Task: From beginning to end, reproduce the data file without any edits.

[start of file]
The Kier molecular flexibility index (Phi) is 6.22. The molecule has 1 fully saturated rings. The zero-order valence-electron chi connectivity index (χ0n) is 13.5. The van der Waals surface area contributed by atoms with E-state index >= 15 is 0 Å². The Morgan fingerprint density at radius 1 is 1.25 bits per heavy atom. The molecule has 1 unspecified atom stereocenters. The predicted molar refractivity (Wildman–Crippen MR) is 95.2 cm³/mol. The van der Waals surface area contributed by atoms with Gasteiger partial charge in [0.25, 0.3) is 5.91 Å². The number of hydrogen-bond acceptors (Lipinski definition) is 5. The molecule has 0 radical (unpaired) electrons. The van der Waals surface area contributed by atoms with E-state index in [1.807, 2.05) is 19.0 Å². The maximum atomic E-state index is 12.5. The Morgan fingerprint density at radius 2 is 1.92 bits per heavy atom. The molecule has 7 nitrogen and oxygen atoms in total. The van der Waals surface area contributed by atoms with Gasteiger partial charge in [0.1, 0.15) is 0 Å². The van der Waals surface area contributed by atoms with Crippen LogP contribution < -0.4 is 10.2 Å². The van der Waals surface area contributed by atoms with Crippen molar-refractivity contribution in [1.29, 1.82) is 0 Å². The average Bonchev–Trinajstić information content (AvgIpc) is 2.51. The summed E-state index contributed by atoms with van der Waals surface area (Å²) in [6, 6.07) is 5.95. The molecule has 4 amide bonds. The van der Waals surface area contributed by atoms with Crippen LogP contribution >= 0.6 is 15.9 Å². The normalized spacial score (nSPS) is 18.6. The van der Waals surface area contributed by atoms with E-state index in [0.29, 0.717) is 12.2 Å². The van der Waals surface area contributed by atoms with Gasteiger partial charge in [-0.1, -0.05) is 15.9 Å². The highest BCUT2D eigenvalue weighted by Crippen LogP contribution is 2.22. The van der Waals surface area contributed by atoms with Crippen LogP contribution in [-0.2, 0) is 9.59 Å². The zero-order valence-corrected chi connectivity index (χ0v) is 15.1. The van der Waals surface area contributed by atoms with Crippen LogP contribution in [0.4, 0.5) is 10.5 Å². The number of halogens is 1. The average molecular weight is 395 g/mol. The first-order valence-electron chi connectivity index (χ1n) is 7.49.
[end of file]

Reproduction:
The Kier molecular flexibility index (Phi) is 6.22. The molecule has 1 fully saturated rings. The zero-order valence-electron chi connectivity index (χ0n) is 13.5. The van der Waals surface area contributed by atoms with E-state index >= 15 is 0 Å². The Morgan fingerprint density at radius 1 is 1.25 bits per heavy atom. The molecule has 1 unspecified atom stereocenters. The predicted molar refractivity (Wildman–Crippen MR) is 95.2 cm³/mol. The van der Waals surface area contributed by atoms with Gasteiger partial charge in [0.25, 0.3) is 5.91 Å². The number of hydrogen-bond acceptors (Lipinski definition) is 5. The molecule has 0 radical (unpaired) electrons. The van der Waals surface area contributed by atoms with E-state index in [1.807, 2.05) is 19.0 Å². The maximum atomic E-state index is 12.5. The Morgan fingerprint density at radius 2 is 1.92 bits per heavy atom. The molecule has 7 nitrogen and oxygen atoms in total. The van der Waals surface area contributed by atoms with Gasteiger partial charge in [0.1, 0.15) is 0 Å². The van der Waals surface area contributed by atoms with Crippen LogP contribution < -0.4 is 10.2 Å². The van der Waals surface area contributed by atoms with Crippen molar-refractivity contribution in [1.29, 1.82) is 0 Å². The average Bonchev–Trinajstić information content (AvgIpc) is 2.51. The summed E-state index contributed by atoms with van der Waals surface area (Å²) in [6, 6.07) is 5.95. The molecule has 4 amide bonds. The van der Waals surface area contributed by atoms with Crippen LogP contribution >= 0.6 is 15.9 Å². The normalized spacial score (nSPS) is 18.6. The van der Waals surface area contributed by atoms with E-state index in [0.29, 0.717) is 12.2 Å². The van der Waals surface area contributed by atoms with Gasteiger partial charge in [-0.1, -0.05) is 15.9 Å². The highest BCUT2D eigenvalue weighted by Crippen LogP contribution is 2.22. The van der Waals surface area contributed by atoms with Crippen LogP contribution in [-0.2, 0) is 9.59 Å². The zero-order valence-corrected chi connectivity index (χ0v) is 15.1. The van der Waals surface area contributed by atoms with Crippen LogP contribution in [0.4, 0.5) is 10.5 Å². The number of halogens is 1. The average molecular weight is 395 g/mol. The first-order valence-electron chi connectivity index (χ1n) is 7.49.